The importance of inadequate levels of lutein and zeaxanthin in Alzheimer’s’ disease brains are emphasized by reports that those with highest levels of lutein and zeaxanthin have a 50% lower risk for an Alzheimer’s’ disease diagnosis, and higher cognitive performance. The observation that lutein and zeaxanthin were selectively lower in brain white matter aligns with previous reports associating better white matter integrity with higher serum concentrations of lutein and zeaxanthin, and increased risk for white matter lesions with low serum carotenoids.

Presence of white matter lesions are a risk factor for greater progression from mild cognitive impairment to Alzheimer’s’ disease. Lutein and zeaxanthin may slow cognitive decline and reduce risk for Alzheimer’s’ disease by helping to preserve white matter connectivity.

Implications of This Research

Given the vulnerability of the brain to oxidative damage, constant generation of reactive species through normal brain functions, and limited antioxidant resources, it is plausible to consider that brains with 40–50% lower levels of α-tocopherol and four carotenoids, and marginally lower levels in three of the four remaining brain carotenoids would be more vulnerable to oxidative damage and inflammation.

This new evidence of selective carotenoid and tocopherol deficiencies in the brains of subjects with Alzheimer’s’ disease add further support to the growing evidence that greater dietary intake of lutein, zeaxanthin, lycopene as well as α- and γ-tocopherols may slow cognitive decline prior to— and possibly following— a diagnosis with Alzheimer’s’ disease.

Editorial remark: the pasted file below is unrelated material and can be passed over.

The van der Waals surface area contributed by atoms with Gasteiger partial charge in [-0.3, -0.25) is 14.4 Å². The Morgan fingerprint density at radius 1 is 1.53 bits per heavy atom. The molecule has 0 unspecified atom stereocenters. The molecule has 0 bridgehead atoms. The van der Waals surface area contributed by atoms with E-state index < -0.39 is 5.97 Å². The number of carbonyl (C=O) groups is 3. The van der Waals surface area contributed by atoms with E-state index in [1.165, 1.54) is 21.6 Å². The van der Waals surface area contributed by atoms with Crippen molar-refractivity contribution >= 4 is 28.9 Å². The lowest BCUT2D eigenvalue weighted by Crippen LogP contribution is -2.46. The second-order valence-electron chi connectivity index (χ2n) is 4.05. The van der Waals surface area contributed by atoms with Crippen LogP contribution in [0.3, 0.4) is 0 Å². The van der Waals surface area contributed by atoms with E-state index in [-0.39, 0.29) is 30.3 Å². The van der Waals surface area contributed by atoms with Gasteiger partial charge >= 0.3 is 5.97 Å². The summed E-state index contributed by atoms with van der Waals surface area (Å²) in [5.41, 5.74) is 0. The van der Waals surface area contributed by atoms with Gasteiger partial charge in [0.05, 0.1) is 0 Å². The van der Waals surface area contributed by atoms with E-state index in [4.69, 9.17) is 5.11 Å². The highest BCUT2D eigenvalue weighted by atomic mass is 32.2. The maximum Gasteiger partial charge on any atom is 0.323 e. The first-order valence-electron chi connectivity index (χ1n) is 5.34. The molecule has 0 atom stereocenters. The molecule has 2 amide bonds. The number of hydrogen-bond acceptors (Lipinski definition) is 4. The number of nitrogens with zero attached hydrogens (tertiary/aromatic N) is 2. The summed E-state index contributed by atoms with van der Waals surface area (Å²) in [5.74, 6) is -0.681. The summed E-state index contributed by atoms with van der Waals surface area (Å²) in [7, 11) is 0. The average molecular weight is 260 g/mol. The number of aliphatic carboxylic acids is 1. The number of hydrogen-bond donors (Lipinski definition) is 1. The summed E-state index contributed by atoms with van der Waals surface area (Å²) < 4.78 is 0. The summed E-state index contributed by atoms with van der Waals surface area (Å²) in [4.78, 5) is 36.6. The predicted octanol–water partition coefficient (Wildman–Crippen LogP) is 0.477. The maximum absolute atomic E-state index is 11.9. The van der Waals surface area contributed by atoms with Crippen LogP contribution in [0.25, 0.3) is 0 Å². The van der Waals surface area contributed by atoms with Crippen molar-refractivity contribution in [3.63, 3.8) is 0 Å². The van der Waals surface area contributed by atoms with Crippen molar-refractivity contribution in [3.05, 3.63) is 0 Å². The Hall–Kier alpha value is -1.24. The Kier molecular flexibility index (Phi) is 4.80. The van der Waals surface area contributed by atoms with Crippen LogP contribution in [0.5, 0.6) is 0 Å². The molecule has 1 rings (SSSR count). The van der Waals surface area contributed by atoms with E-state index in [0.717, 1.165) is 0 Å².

This is a landmark study that demonstrated for the first time that brain levels of dietary lutein, zeaxanthin, lycopene, and vitamin E in individuals with Alzheimer’s disease are 50% less compared to age-matched normal brains.

This is the first evidence showing deficits in important dietary antioxidants in Alzheimer’s brains and these findings are consistent with large population studies that show risk for Alzheimer’s disease was significantly lower in those who consumed diets rich in carotenoids, or had high levels of lutein and zeaxanthin in their blood.

One of the easiest ways to improve and maintain brain function as you age is by exercising daily and eating highly nutritious foods.

Foods high in these two critical nutrients include:

  • - Egg yolk
  • - Maize (corn)
  • - Orange pepper
  • - Kiwi fruit
  • - Grapes
  • - Spinach
  • - Orange juice
  • - Zucchini (or vegetable marrow)
  • - Various kinds of squash(11)

Another highly effective strategy to improve cognitive performance is by supplementing with creatine. In fact, creatine is so powerful that research has shown even one dose of creatine can mitigate the effects of sleep deprivation.